Michigan Cannabis Companies Back Charities To Free Marijuana Prisoners: 'We're Trying To Do What's Right'
Companies go to great lengths to expand market share, but few have tried to free people from prison.
Michigan cannabis companies are starting to set aside profits to help free those convicted on cannabis charges.
In the last week, Green Peak Innovations launched its Two Joints value flower brand in partnership with the Last Prisoner Project, and a former inmate in Lansing launched Redemption Cannabis Company, which donates 10% of proceeds to criminal justice reform.
The Case For Cannabis Convicts
About 235,000 people in Michigan have misdemeanor records for marijuana use or possession, and another 25,000 were convicted of higher-level crimes, according to the Detroit Free Press.
The number in prison is decidedly smaller, but across the nation, they add up to some 40,000 people, according to the Last Prisoner Project.
Since its inception, Green Peak has sought to expunge such convictions by contributing funds to state lobbying efforts.
“We’ve supported a number of bills, some more quietly than others,” CEO Jeff Radway told Benzinga. “Frankly, we’re trying to do what’s right before we’re doing what’s good from a publicity standpoint.”
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Green Peak doubled down on its mission this month with the launch of Two Joints, a “social equity and social justice” whose revenue will support fixed monthly donations to the Last Prisoner Project. Contributions will increase as sales ramp.
“When we started the company three years ago, we didn't know a lot about cannabis, but we were business guys,” Radway said.
“We had strong sense that cannabis should never have been illegal. As we were starting a line, we were essentially planning for our success, it didn’t feel right not to find an organization and a cause that we could support and bring it full circle.”
Affiliating with the Last Prisoner Project is step one. Step two is to hire individuals who have been released from prison.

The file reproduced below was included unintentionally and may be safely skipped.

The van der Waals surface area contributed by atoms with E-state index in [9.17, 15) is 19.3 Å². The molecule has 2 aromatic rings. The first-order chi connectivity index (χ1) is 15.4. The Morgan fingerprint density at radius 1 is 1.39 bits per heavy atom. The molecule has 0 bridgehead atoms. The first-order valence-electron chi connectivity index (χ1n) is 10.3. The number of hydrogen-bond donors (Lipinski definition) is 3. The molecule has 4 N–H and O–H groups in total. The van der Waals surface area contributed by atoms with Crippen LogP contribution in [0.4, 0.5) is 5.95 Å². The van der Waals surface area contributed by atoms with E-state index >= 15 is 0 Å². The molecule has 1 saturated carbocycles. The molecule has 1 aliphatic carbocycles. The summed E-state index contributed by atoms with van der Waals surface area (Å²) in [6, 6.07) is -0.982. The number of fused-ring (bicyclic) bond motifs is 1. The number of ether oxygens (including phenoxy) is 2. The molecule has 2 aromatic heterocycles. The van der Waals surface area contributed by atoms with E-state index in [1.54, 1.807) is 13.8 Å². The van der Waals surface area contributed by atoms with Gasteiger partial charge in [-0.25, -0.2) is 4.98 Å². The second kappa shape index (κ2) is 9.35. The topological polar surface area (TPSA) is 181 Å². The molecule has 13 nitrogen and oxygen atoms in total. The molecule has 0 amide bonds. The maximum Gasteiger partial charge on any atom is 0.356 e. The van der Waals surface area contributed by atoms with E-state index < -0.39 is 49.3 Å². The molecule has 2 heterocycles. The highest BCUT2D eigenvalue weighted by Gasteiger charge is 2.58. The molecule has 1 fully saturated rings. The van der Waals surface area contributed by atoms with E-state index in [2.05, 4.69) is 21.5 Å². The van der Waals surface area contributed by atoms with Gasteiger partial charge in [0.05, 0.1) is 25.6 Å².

“There’s a huge need out there to not only advocate for people that need to be released but also be reintegrated into society,” Radway said.
Ryan Basore, who did six years in federal prison for cultivation-related charges, has set similar priorities for his business.
Basore’s Redemption Cannabis Company will donate 10% of sales to a nonprofit that provides commissary cash to inmates with pot-related convictions, helps released inmates reintegrate into society and lobbies Lansing for criminal justice reform.
“I was in there for a few years, so I understand what it’s like,” Basore told the Lansing City Pulse. “I want to put money on people’s books and help them after they get out too. If you don’t have great friends, family and a support system, you can really be set up to fail after you get released. I want to help.”
Basore launched Redemption’s Lansing dispensary May 22. The company will supply some 25 dispensaries with exclusive medical and recreational products.
A Worthy (And Willing) Cause
Radway said it wasn’t easy to find a cause that would accept money from cannabis companies. Green Peak initially looked at military and PTSD causes, but charity boards were resistant.
“Cannabis is far-reaching and has a broad-based ability to help people, but we frankly had a difficult time finding an organization that would accept money from cannabis,” the CEO said.
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